Being a former shelter veterinarian, I cannot stress enough the need to have a collar with a tag and a microchip on your pet. In our city people are so happy to assist with getting pets back home – give them the tools they need!

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Cats News

Hairballs – More than just fur

Hairballs

Every so often, your otherwise fastidious cat will do an alarming and somewhat disgusting thing. She’ll awake from a peaceful nap, rise up on her paws, retch convulsively for a moment or two, and spit up what may appear at first glance to be a damp clump. What the animal has disgorged — in the middle of your kitchen floor or, worse yet, in the middle of your prized Persian rug — is a trichobezoar, a wad of undigested hair that is commonly referred to as a hairball.
Despite the term, disgorged hairballs are not usually round. They are often slender and cylindrical, shaped more like a cigar or sausage than a ball. According to Richard Goldstein, DVM, an associate professor of small animal medicine at Cornell University’s College of Veterinary Medicine, a spit-up hairball’s elongated shape is imparted by the narrow food tube (esophagus) in which it develops or through which it passes on its journey from the cat’s stomach to the outside world. However, he notes, a hairball that is not disgorged and remains in the stomach will indeed be round — “like a sponge or a rolled-up sock,” he says.
Regurgitated hairballs are variable in size; though usually about an inch long, they can be as long as five inches and an inch thick. The color is mainly that of the cat’s coat, darkened by the color of the animal’s food and various gastric secretions, such as green bile. The ejected matter will typically have an unpleasant but tolerable odor.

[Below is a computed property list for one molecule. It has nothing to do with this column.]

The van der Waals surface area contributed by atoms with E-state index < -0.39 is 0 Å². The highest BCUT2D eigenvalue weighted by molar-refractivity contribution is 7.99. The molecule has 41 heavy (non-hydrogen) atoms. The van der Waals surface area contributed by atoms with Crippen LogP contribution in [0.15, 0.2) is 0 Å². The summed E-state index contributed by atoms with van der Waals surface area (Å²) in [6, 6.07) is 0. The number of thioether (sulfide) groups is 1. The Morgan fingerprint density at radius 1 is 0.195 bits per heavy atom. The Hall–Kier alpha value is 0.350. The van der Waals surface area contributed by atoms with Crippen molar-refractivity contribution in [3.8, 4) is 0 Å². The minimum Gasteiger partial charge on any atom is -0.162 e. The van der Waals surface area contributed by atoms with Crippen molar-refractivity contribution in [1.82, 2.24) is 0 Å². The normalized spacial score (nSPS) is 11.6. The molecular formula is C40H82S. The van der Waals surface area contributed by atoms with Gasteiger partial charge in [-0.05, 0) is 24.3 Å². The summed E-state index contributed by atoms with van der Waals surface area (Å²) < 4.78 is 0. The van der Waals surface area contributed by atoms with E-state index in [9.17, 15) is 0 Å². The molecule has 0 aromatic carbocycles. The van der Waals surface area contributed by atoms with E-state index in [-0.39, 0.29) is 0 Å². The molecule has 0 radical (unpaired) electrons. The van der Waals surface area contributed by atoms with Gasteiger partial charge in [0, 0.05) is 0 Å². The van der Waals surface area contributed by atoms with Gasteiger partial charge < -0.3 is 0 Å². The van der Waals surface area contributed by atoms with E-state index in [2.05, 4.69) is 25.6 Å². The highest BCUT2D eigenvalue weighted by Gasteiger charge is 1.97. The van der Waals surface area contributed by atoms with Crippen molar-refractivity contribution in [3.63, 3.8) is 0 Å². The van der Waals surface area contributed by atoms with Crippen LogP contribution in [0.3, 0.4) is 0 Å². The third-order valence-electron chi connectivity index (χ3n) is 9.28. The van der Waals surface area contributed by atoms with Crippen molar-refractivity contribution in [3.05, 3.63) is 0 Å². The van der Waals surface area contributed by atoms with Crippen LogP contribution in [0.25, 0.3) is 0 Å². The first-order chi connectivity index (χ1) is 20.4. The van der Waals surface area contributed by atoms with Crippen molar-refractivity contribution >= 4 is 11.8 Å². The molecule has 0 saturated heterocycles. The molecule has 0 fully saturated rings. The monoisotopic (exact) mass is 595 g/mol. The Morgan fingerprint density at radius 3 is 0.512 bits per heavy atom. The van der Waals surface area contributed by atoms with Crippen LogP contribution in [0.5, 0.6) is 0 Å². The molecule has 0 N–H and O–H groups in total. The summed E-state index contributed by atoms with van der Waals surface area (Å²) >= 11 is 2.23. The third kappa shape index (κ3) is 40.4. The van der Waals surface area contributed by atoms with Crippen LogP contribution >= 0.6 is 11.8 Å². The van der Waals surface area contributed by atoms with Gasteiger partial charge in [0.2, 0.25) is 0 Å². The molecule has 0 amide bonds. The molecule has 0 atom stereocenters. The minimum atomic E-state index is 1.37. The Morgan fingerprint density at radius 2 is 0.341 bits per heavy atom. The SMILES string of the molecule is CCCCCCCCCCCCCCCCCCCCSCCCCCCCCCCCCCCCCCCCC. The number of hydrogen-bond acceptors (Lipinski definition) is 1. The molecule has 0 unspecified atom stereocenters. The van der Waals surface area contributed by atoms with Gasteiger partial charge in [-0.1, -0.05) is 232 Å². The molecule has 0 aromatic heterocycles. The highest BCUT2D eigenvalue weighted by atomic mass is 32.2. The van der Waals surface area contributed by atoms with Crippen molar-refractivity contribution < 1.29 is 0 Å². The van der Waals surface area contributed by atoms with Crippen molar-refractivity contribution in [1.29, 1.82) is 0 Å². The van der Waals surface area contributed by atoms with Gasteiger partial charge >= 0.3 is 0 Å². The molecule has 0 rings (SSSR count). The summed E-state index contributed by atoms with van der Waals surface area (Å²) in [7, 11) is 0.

Hazardous Potential
Hairballs are the unsavory by-product of a normal habit. As your cat grooms herself, she swallows a lot of loose hair. This happens because the tiny backward-slanted projections (papillae) that roughen the surface of her tongue propel the hair down her throat and into her stomach. Unfortunately, Dr. Goldstein explains, the main structural component of the hair — a tough, insoluble protein substance called keratin — is indigestible. While most of the swallowed hair eventually passes through the animal’s digestive tract and gets excreted intact in the feces, some of it remains in the stomach and gradually accumulates into a damp clump — the hairball.
It’s not uncommon, says Dr. Goldstein, for a cat to regurgitate a hairball once every week or two. Aside from inconvenience to the owner, this is nothing to worry about. However, the wad of matted hair can pose a serious health threat it if grows too large to pass through the narrow sphincters leading either from the esophagus to the stomach or from the stomach to the intestinal tract. Also threatening, he notes, is a hairball that manages to pass into the small intestine and become tightly lodged there. “This is uncommon,” he notes, “but it is very serious when it does occur. Without surgical intervention, it can be fatal.”

Relieving the Obstruction
A cat that is lethargic, refuses to eat for more than a day or two or has had repeated episodes of unproductive retching or true vomiting should be examined by a veterinarian without delay, he advises. It’s possible that the frequent hacking has nothing at all to do with hairballs. It may instead be a sign of another gastrointestinal problem or of a respiratory ailment, such as asthma, in which case emergency treatment may be necessary.
Diagnosis of intestinal blockage is based on physical examination, bloodwork, X-rays, perhaps ultrasound, and a history of the animal’s pattern of hairball regurgitation. If a blockage is detected, surgery may be required in order to remove the hairball. More often, however, therapy will center on protecting the intestines through several days of clinical care that includes the use of a laxative to move the hairball through the digestive tract.